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School Drops The Term 'Mufti Day' Due To 'History Of Degradation And Racism'

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School Drops The Term 'Mufti Day' Due To 'History Of Degradation And Racism'

A school in New Zealand has stopped using the term 'mufti day' to refer to a day where kids don't have to wear their uniforms.

The day was always massive on the school calendar because you finally got to flex your creativity and individual style in exchange for a gold coin donation.

There are loads of countries who employ mufti day, including the UK, Ireland, Canada, Fiji, Australia, India, New Zealand, Nigeria, South Africa, Zimbabwe, Pakistan and Bangladesh.

However, Trident High School in in Whakatāne has decided to strip any mention of the word.

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It's because 'mufti' is an Arabic word that is used to describe a Muslim scholar of high standing.

Credit: PA
Credit: PA

The school has since said it will use the term 'kakahu kainga' instead and avoid the word that has been associated with 'degradation and racism', according to the New Zealand Herald.

Kakahu kainga is translated to mean 'home clothes' and was suggested by a year 13 student.

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Trident High School science teacher Annetjie Botha said they made the decision after learning about the history and appropriation of the word 'mufti day'.

"None of us knew about this, so since this is our first mufti for the year, I thought that we should stop using the word," Botha said.

Mufti day was coined by British military leaders in India during the early 1800s and it was meant to describe the type of clothing they would wear when they were off-duty.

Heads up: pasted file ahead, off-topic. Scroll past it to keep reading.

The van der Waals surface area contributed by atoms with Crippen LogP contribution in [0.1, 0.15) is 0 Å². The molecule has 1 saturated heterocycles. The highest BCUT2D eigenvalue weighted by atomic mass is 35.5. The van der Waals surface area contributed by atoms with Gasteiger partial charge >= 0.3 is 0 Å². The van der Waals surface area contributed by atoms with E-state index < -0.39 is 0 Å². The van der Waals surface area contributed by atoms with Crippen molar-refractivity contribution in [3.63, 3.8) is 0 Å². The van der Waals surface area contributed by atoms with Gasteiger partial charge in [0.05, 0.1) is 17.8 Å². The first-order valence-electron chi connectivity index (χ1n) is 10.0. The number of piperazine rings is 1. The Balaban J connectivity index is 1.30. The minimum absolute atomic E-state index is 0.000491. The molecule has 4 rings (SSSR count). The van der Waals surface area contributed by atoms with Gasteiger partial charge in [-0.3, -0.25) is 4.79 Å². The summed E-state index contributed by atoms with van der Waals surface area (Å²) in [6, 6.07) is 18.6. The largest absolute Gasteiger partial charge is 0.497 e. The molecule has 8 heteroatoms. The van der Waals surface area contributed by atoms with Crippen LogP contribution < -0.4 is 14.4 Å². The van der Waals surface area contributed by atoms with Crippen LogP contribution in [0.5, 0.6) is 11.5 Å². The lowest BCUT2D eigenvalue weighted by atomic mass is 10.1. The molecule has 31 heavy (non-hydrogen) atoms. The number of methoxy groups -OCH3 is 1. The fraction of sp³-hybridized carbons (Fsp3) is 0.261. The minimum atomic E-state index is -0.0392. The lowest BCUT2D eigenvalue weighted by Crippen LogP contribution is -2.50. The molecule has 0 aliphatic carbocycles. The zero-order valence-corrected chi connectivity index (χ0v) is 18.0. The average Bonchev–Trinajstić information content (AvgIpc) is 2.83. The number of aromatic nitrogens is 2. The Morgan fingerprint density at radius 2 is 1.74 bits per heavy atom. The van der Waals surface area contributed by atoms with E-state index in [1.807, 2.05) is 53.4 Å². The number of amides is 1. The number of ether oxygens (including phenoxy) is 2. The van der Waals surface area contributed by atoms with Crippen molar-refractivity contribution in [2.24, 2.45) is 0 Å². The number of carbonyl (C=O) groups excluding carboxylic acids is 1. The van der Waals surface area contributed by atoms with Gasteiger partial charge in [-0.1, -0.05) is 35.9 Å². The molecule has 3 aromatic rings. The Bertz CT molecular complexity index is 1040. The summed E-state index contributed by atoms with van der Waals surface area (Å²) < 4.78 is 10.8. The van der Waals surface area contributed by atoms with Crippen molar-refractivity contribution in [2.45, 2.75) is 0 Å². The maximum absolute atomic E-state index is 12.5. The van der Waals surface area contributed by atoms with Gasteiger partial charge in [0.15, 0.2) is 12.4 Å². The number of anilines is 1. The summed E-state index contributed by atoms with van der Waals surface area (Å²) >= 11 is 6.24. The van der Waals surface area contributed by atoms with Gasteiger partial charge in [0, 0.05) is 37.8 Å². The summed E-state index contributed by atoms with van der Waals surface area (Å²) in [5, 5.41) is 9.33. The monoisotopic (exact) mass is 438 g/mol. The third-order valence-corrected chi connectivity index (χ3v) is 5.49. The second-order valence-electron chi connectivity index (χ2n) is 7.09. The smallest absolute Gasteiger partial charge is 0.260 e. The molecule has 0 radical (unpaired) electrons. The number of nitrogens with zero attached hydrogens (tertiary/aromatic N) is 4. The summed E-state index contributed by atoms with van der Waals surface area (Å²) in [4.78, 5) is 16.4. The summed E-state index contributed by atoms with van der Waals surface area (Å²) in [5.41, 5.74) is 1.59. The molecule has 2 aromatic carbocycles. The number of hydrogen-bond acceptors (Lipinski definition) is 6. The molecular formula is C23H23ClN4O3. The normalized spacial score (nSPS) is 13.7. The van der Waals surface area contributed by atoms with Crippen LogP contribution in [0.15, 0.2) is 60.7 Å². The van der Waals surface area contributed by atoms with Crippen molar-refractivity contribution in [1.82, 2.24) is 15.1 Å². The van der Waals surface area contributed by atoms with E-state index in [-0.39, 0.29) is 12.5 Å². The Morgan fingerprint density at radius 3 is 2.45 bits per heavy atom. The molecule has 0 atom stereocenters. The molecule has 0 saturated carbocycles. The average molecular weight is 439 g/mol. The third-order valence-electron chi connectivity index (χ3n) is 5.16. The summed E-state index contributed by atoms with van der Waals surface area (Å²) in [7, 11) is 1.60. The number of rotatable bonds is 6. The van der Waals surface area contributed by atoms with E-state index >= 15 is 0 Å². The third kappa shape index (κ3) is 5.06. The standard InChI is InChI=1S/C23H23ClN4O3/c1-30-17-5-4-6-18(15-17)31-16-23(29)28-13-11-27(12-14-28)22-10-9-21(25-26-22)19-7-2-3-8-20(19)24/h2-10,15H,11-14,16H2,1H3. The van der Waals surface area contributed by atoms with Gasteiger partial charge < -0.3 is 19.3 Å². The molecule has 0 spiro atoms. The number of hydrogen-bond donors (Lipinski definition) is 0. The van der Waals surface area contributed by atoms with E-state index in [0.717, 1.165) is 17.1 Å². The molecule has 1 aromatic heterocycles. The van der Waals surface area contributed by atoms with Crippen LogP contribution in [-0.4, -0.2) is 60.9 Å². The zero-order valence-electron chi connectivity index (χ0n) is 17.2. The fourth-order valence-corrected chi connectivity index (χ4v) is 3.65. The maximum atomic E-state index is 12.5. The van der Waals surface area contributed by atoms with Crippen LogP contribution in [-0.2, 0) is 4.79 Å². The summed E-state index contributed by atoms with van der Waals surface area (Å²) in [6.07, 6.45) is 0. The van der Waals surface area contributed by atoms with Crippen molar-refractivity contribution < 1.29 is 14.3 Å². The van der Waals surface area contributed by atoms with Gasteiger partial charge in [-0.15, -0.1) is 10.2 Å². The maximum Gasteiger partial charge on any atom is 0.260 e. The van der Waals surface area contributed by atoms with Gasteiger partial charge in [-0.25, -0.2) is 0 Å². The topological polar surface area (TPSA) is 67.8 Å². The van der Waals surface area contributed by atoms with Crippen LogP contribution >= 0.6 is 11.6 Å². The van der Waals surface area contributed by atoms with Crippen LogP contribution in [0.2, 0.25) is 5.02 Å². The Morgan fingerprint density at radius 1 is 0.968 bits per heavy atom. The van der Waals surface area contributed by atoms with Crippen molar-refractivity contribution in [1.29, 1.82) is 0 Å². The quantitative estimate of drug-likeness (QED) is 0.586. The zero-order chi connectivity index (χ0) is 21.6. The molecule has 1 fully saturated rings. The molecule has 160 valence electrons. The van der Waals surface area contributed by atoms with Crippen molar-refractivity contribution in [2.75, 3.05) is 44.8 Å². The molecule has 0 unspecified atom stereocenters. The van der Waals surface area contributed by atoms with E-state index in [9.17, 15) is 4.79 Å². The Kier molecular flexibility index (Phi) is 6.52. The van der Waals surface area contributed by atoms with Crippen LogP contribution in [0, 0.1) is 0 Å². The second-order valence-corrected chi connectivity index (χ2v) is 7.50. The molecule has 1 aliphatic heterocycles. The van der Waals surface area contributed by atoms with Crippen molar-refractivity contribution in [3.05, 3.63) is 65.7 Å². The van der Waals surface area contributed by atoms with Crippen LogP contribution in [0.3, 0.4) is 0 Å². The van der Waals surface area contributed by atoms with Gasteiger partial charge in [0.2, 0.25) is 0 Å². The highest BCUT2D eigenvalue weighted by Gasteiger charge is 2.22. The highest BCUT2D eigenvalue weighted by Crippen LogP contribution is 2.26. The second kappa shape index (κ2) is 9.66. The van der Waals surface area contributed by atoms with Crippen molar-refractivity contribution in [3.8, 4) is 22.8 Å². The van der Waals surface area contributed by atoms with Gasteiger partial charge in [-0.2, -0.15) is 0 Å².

This was then mixed up with the formal clothing that mufti scholars wear and that's where it gets problematic.

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Credit: PA
Credit: PA

Trident High School is one of many who have dismissed the word and opted for something different.

The Human Rights Commission said it was a good move from the school and hopes it starts a conversation for people everywhere.

A spokesperson said: "The public's understanding of issues and language changes over time and some words are seen as inappropriate in a present-day context.

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"Communities impacted by colonisation are increasingly deciding to reclaim their words, culture and traditions."

When asked whether the term was offensive, the chairman of the Religious Advisory Board of the Federation of Islamic Association of New Zealand and Mufti of New Zealand said it's a grey area.

Sheikh Mohammad Amir is pleased the school is moving away from using the word mufti. But he stopped short of saying it was openly racist.

"It is not an issue for us," he said. "It is more of if you have better terminology to use then that would be better."

Featured Image Credit: Flickr/PA

Topics: New Zealand, News

Stewart Perrie
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